I never have the faintest idea where her plots are going.
Martie The Unconquered. It's 1915, and the book is 80% over. Will our heroine, a penniless widow of 28 with a child:
a) Marry the man she loves and who loves her but who is divorced?
b) Marry the older rich bank manager in her California hometown who offers her position and advantage and the opportunity to be raised above everyone who snubbed her before?
c) Something from completely out of left field.
c) in this case was "Go to New York and get a job on a magazine writing about how women's lives suck and living as a single mother". But it could have been "die of TB" or "get reincarnated in utopia" and I wouldn't even be surprised by an alien invasion -- and the other thing is that it could always be A or B. I do know, from having read half a ton of Norris at this point, that A could never make her happy, because in her universe divorce is like fairy gold, and B could never make her happy, because marrying without love works even worse in Norris's universe than in this one. But there are books of hers where the characters choose things like A or B and remain unhappy to the end. Happy endings are certainly not a requirement here.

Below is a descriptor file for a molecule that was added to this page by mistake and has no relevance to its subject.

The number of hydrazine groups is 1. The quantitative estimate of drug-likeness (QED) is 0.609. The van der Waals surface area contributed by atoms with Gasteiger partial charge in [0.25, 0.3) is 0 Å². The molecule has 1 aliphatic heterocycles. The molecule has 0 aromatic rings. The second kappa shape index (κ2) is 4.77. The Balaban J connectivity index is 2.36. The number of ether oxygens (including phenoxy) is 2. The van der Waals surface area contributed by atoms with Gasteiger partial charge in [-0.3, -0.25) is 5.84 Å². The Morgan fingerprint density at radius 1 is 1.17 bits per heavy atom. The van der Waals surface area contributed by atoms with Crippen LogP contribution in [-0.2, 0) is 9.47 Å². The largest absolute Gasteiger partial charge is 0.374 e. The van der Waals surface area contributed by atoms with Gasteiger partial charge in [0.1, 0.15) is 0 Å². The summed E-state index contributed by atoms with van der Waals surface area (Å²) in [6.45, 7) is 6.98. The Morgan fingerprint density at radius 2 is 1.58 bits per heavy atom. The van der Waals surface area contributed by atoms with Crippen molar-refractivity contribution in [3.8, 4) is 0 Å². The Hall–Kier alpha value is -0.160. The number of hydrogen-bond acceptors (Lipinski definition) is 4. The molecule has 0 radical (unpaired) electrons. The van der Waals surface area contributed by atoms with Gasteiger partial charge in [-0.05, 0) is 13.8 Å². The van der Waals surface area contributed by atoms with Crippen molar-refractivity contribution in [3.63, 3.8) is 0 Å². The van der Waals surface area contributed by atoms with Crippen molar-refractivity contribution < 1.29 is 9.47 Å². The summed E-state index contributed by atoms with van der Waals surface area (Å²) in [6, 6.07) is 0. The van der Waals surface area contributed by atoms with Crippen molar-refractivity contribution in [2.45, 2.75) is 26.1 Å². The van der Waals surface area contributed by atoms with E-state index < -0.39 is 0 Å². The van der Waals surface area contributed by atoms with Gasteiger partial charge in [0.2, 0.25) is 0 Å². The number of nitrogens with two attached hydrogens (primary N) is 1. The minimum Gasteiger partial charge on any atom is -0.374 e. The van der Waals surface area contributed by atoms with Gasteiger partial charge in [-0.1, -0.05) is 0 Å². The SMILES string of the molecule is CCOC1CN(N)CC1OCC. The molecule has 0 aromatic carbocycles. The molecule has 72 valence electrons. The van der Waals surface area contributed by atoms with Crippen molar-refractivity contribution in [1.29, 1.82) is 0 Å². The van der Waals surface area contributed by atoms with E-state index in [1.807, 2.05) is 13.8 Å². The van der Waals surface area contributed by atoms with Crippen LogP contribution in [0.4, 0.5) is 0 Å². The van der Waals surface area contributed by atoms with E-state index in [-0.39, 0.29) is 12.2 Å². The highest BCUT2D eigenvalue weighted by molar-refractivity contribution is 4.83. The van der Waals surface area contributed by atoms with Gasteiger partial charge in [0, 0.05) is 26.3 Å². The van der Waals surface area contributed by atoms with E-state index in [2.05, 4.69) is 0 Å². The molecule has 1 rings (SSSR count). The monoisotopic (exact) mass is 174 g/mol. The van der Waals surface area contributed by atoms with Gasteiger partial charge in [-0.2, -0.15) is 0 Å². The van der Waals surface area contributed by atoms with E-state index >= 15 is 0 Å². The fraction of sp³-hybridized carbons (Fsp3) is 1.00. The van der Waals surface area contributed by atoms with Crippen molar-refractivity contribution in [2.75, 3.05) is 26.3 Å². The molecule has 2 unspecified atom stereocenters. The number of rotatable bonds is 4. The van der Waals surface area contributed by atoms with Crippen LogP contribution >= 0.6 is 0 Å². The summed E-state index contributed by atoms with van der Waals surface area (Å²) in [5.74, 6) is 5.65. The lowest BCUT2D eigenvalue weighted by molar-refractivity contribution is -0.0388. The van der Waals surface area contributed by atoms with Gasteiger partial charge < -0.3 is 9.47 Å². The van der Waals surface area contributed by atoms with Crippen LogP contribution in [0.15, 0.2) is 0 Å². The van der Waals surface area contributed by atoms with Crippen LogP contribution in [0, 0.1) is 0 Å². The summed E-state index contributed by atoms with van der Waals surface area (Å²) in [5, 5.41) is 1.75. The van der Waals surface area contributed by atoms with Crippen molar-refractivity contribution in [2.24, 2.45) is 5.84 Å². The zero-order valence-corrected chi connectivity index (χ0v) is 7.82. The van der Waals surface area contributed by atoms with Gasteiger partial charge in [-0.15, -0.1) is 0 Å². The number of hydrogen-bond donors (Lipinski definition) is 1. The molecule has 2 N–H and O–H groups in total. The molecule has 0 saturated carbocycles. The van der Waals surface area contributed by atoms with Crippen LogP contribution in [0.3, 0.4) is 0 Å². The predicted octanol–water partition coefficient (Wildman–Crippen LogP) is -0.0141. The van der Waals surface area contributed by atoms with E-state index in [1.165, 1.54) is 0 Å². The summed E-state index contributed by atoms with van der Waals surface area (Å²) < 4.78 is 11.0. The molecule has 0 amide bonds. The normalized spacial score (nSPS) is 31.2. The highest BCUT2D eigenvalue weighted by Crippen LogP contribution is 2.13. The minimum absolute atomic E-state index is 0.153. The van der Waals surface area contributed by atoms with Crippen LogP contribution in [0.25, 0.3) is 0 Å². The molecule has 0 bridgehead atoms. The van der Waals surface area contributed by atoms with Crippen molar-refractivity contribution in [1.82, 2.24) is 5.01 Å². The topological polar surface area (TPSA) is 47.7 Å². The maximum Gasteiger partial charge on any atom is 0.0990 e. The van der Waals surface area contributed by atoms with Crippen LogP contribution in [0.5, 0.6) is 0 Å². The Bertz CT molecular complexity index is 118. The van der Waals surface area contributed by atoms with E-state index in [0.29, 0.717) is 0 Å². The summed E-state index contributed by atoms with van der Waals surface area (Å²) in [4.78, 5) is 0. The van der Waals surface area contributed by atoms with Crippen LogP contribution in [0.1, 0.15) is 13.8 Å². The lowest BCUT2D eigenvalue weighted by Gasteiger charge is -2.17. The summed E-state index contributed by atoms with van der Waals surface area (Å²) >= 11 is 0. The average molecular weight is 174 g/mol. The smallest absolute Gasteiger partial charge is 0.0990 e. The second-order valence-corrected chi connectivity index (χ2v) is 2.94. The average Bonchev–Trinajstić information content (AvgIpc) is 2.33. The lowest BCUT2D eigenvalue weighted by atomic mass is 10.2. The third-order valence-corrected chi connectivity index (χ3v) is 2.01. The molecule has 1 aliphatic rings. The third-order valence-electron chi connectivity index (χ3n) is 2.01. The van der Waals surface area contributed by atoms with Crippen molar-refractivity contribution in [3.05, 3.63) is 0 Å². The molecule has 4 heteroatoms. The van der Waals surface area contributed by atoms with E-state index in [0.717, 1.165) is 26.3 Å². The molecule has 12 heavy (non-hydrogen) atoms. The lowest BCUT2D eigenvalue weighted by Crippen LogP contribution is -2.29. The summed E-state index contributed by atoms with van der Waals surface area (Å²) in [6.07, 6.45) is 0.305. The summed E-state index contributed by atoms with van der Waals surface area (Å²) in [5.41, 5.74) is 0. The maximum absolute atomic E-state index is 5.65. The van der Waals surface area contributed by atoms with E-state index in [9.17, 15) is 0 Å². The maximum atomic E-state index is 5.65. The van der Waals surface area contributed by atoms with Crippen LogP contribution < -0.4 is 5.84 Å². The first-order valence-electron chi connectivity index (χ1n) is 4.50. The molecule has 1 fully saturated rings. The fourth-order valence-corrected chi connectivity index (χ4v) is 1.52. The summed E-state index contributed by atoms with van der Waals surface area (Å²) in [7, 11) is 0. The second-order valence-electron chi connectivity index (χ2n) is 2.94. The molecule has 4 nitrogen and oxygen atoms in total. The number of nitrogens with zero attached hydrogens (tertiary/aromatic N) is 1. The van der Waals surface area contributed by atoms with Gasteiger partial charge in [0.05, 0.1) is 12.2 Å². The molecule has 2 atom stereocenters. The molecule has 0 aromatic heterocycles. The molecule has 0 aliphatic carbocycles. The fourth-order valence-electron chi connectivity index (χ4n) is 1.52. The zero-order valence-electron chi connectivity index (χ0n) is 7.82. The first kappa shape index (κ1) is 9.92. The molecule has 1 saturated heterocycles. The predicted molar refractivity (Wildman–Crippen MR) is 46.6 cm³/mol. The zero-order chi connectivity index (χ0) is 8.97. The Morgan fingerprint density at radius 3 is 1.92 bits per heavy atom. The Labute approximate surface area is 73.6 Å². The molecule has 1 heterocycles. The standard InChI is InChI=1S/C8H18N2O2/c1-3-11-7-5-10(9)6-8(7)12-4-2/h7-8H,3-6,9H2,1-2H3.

I'm interested in the space stories can get told in, the axiom space, the kinds of things that can happen. Also, most of the time if I am half way through a book I can tell you what will happen in the second half and where the beats will fall. Norris consistently throws me on this stuff, without it seeming arbitrary in retrospect. Stories give you characters and worlds and they set up questions that they will answer, and I find the potential space the answers can fall into interesting. So a normal mainstream book will give you a situation where a woman discovers that her husband is having an affair with her mother resolve with the women being reincarnated in another version of Earth, but Norris's Through A Glass Darkly does just that. A normal mainstream book might bring out radical political ideas, but it's unlikely to have the characters fix the Depression, even if (especiallyt if) it's written during the Depression. Norris does this more than once. It's one of the huge advantages of SF in the broadest sense that you have access to more interesting possible answers, but Norris usually isn't writing anything you could really point at as SF and yet she isn't limiting herself at all when it comes to answer space. She keeps on fascinating me. They have such potential. Anything could happen.